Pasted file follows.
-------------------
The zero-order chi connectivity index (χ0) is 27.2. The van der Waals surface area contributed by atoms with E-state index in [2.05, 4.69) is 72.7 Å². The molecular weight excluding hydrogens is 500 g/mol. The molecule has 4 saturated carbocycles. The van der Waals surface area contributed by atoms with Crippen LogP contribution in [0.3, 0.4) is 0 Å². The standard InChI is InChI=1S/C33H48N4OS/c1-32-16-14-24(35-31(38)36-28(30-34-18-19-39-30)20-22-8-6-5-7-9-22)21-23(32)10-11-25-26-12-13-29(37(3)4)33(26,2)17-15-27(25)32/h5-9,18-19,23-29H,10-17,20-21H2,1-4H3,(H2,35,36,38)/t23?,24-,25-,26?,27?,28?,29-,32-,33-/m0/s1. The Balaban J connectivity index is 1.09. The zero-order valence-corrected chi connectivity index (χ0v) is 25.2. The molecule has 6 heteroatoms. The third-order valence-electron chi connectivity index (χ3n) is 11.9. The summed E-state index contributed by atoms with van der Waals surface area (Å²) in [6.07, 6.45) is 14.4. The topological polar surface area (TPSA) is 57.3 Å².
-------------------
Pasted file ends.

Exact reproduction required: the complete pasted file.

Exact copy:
The zero-order chi connectivity index (χ0) is 27.2. The van der Waals surface area contributed by atoms with E-state index in [2.05, 4.69) is 72.7 Å². The molecular weight excluding hydrogens is 500 g/mol. The molecule has 4 saturated carbocycles. The van der Waals surface area contributed by atoms with Crippen LogP contribution in [0.3, 0.4) is 0 Å². The standard InChI is InChI=1S/C33H48N4OS/c1-32-16-14-24(35-31(38)36-28(30-34-18-19-39-30)20-22-8-6-5-7-9-22)21-23(32)10-11-25-26-12-13-29(37(3)4)33(26,2)17-15-27(25)32/h5-9,18-19,23-29H,10-17,20-21H2,1-4H3,(H2,35,36,38)/t23?,24-,25-,26?,27?,28?,29-,32-,33-/m0/s1. The Balaban J connectivity index is 1.09. The zero-order valence-corrected chi connectivity index (χ0v) is 25.2. The molecule has 6 heteroatoms. The third-order valence-electron chi connectivity index (χ3n) is 11.9. The summed E-state index contributed by atoms with van der Waals surface area (Å²) in [6.07, 6.45) is 14.4. The topological polar surface area (TPSA) is 57.3 Å².